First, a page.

CasinoCityTimes.com

Gurus
News
Newsletter
Author Home Author Archives Author Books Search Articles Subscribe
Stay informed with the
NEW Casino City Times newsletter!
Newsletter Signup
Stay informed with the
NEW Casino City Times newsletter!
Recent Articles
Best of John Grochowski

Gaming Guru

author's picture
 

Blackjack Shuffle Talk

26 January 2020

QUESTION: I started playing blackjack when Atlantic City opened at the end of the 1970s. I guess that dates me, huh? Since then, I’ve played a lot in Las Vegas, too, and later on in some of the newer places.

You know what I really miss? Hand-shuffled games. I don’t really feel luckier there, but I miss talking with other players and the dealer during shuffles.

With automatic shufflers, maybe we talk during play, but it’s about the cards. On shuffle breaks, we’d talk about our home towns, shows we’d seen, what restaurants to try. It just seemed like a much friendlier game than it is now.

The casinos must make more money with the shufflers or they wouldn’t pay for them. Do they get a card mix that’s better for the house? Whatever, it seems like it was more fun to play the old way.

ANSWER: It’s not the mix of cards. It’s the speed of play that drive casinos to use automatic shufflers.

Eliminating or dramatically reducing shuffle breaks means more time to play blackjack. The increased number of hands per hour favors whoever has the mathematical edge, and that’s almost always the house.

In a standard shuffler for a six-deck game, the just-played decks are placed into the shuffler, a freshly shuffled six decks are taken out, a player is allowed to cut the cards, and play can resume.

The odds of the game are no different than with a hand-shuffle, but more hands are played.

Giving the house edge more chances to work against you is a negative for most players, but for card counters, the automatic shufflers give them more chances to let their edge work against the house.

That’s why continuous shufflers were developed. They’re more expensive and less common than standard shufflers, but they make counting cards impossible. Not only that, they eliminate the break for a fresh deck and cut, so they bring even more hands per hour than other shufflers.

For basic strategy players or average players, hand-shuffled games are best, followed by standard shufflers with continous shufflers last. For card counters, standard automatic shufflers are best, followed by hand shuffles, with continuous shufflers out of the question.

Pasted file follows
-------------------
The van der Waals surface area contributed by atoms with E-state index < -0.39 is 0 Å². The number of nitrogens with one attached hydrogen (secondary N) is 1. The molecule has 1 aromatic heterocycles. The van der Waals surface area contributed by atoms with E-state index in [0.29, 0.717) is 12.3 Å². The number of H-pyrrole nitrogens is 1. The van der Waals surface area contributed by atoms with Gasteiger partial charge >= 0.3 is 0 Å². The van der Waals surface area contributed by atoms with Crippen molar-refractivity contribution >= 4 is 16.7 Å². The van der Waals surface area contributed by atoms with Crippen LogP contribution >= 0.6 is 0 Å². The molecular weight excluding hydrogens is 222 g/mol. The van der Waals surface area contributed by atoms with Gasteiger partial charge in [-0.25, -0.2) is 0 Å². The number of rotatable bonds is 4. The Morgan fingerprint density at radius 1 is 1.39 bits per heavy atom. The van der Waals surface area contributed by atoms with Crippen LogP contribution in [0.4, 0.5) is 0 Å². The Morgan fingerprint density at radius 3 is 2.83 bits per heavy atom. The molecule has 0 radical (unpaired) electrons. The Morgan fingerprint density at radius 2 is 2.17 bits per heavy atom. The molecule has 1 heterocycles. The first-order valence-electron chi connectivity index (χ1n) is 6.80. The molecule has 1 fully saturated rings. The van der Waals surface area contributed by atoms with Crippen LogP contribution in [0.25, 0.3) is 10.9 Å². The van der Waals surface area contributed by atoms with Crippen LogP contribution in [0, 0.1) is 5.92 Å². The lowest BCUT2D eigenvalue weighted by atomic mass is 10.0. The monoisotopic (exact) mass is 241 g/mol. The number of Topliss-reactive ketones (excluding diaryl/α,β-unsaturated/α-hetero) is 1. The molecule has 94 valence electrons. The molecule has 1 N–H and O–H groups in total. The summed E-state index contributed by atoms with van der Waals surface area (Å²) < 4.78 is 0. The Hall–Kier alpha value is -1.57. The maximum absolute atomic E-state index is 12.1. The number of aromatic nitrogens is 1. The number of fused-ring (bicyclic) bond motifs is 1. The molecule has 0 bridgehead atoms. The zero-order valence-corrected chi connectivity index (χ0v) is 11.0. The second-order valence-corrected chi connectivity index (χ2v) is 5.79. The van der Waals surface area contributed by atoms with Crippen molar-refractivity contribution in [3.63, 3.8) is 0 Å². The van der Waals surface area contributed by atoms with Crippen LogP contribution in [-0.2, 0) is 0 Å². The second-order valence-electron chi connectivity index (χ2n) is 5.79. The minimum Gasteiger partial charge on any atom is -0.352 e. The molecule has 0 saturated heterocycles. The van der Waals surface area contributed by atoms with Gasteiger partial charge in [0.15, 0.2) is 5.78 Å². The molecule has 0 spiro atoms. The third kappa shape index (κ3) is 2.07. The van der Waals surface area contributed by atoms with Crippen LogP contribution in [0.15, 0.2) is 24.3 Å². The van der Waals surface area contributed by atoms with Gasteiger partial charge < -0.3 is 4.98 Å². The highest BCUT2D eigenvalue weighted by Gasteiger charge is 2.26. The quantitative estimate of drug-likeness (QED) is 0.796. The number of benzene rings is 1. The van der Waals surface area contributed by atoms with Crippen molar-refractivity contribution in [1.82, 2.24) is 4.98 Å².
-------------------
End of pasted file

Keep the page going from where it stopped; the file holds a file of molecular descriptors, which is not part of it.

QUESTION: I’m curious about how long video slots have been around. I guess I started to see them sometime in the ’90s. I remember Reel ’Em In, Jackpot Party and the reel games like Red, White and Blue with the added video screen to have the sevens run a race.

Was that a first wave, or were there earlier games?

ANSWER: It’s believed that the first video slot was Fortune Coin, developed by a company of the same name and invented by Walt Fraley. Fortune Coin made its casino debut in 1976 at the Las Vegas Hilton.

The game mimicked the play of three-reel slots. The bonus events that are the prime attraction of video slots today weren’t even the glint in an engineer’s eye.

Player confidence in video slots was slow to come. The public wasn’t ready for them until the games with a difference came in the 1990s.

Reel ’Em In, released in 1997, was the first massively popular video slot in the U.S. But the change already was underway.

Silicon Gaming’s Odyssey slots made a short-lived impact in 1996, but the combination of internal troubles within the company and a little too much caution in making sure games were within players’ comfort zones brought limitations.

It wasn’t until games with bonus events gave slots a creative boost in the following year that video slots really started to take off.
Recent Articles
Best of John Grochowski
John Grochowski
John Grochowski is the best-selling author of The Craps Answer Book, The Slot Machine Answer Book and The Video Poker Answer Book. His weekly column is syndicated to newspapers and Web sites, and he contributes to many of the major magazines and newspapers in the gaming field, including Midwest Gaming and Travel, Slot Manager, Casino Journal, Strictly Slots and Casino Player.

Listen to John Grochowski's "Casino Answer Man" tips Tuesday through Friday at 5:18 p.m. on WLS-AM (890) in Chicago. Look for John Grochowski on Facebook and Twitter @GrochowskiJ.

John Grochowski Websites:

www.casinoanswerman.com

Books by John Grochowski:

Winning Tips for Casino Games

> More Books By John Grochowski

John Grochowski
John Grochowski is the best-selling author of The Craps Answer Book, The Slot Machine Answer Book and The Video Poker Answer Book. His weekly column is syndicated to newspapers and Web sites, and he contributes to many of the major magazines and newspapers in the gaming field, including Midwest Gaming and Travel, Slot Manager, Casino Journal, Strictly Slots and Casino Player.

Listen to John Grochowski's "Casino Answer Man" tips Tuesday through Friday at 5:18 p.m. on WLS-AM (890) in Chicago. Look for John Grochowski on Facebook and Twitter @GrochowskiJ.

John Grochowski Websites:

www.casinoanswerman.com

Books by John Grochowski:

The Craps Answer Book

> More Books By John Grochowski